Research Horizons


Challenging. Frustrating. Rewarding. The Journey of Medical Innovation from Discovery to Market

Experts involved in creating a voice and speech biomarker app that helps detect early signs of mental health risk discuss what it took to launch Clarigent Health

In the end, the long hours, the unexpected twists and turns, and all the arguments and uncertainties can make an important impact on child health.

That’s the takeaway Tracy Glauser, MD, associate director of the Cincinnati Children’s Research Foundation and veteran of two commercial start-ups, offers to fellow scientists who make discoveries that might have commercial potential.

“This is the way that you can exponentially increase the impact of your research, which is really exciting,” Glauser says.

On Jan. 31, Glauser joined Mike Venerable, CEO of CincyTech, to discuss the process involved in moving a new idea from discovery to market. The Pediatric Grand Rounds presentation was hosted by Abram Gordon, JD, vice president of Cincinnati Children’s Innovation Ventures.

The panel focused on the story behind Clarigent Health, which was founded in 2018 with investment support led by CincyTech, a public-private seed stage investor. In October 2020, the company launched Clairity, an app that recognizes voice and speech biomarkers to provide clinical decision support to mental health professionals.

The research behind the app reflects a long collaboration between John Pestian, PhD, Glauser, and others at Cincinnati Children’s who have been hunting for years for ways to detect early signs of anxiety, depression and suicide risk. As complex as the scientific effort was, the conversations with potential investors were even more intense than the criticisms that can pepper the NIH peer-review process.

“You need a thick skin,” Glauser notes. “But it’s worth it. You will help millions of people if you get through it and get your product out there in the right way.”

To learn more about the personal motivations involved and what investors are looking for when vetting a new discovery, watch this recording of the presentation.

Research Foundation and Innovation Ventures Honor 16 Inventors

The 2023 Innovation Excellence Awards recognize 16 innovators whose licenses have generated a financial reward to Cincinnati Children’s while improving patient care. Awards were presented Jan. 31, with awardees surrounded by colleagues, managers and loved ones.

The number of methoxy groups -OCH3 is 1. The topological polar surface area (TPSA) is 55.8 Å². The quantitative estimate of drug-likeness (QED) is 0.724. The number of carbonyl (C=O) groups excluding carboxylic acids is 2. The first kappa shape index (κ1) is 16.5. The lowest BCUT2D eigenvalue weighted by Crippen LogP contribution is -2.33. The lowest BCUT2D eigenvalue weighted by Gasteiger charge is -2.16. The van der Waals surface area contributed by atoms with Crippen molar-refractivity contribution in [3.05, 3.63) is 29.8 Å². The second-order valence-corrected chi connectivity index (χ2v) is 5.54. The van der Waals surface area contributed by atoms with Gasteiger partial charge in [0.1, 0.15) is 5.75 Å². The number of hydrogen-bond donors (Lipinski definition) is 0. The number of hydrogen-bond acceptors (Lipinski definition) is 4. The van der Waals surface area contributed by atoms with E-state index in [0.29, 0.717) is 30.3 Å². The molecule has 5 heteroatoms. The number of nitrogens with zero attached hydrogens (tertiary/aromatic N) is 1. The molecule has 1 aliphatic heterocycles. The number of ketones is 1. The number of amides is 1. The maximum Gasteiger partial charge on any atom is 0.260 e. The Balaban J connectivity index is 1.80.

• Kat Castleberry and Richard Lang, PhD, Pediatric Ophthalmology; and James Greenberg, MD, Perinatal Institute.

Based on an exclusive license with BIOS for a spectrally tuned lighting system for stimulating photo receptors of a living being. 

  • Artem Barski, PhD, Andrey Kartashov, MSc, and Michael Kotliar, MS, Division of Allergy and Immunology

Based on an exclusive license with Datirium for all uses of Wardrobe, CWL-Airflow and Biowardrobe/Biowardrobe NG.

  • Maryellen Daston, PhD, Division of Developmental and Behavioral Pediatrics; Erin Riehle, MSN, and Tina Martin, MEd, with Project SEARCH; and Angie Jackson, RRT, retired simulation education specialist 

Based on an exclusive license with The Attainment Company for CPR Educational Tools for the Learner with Intellectual Disabilities. 

  • Durgesh Tiwari, MPharm, PhD, Division of Neurology 

Based on an exclusive license for an AAV gene therapy to treat Fragile X Syndrome.

  • Abby Hess, APRN, DNP, Division of Anesthesiology

For acquiring an exclusive license with Little Seed, LLC, for creating a breathing-controlled gaming app that helps children relax during the anesthesia induction process.

  • Paritha Arumugam, PhD, Bruce Trapnell, MS, MD, Brenna Carey, PhD, and Takuji Suzuki MD, PhD, Translational Pulmonary Center 

Based on an exclusive license with Altius Therapeutics, for a macrophage transplantation platform initially to treat hPAP.

Patent recognition for Dr. Wong

In addition to these awardees, Sue Poynter, MD, MEd, director of Cincinnati Children’s Pediatric Residency Training Program, accepted recognition for two patents on behalf of her late husband, Hector Wong, MD, one of Cincinnati Children’s most beloved leaders and colleagues.

Wong was a former vice chair of the Department of Pediatrics, multiple patent holder, champion of innovation, and a world class academic physician. His innovations continue to impact patient care, even today.

Click the arrows below to see more photos: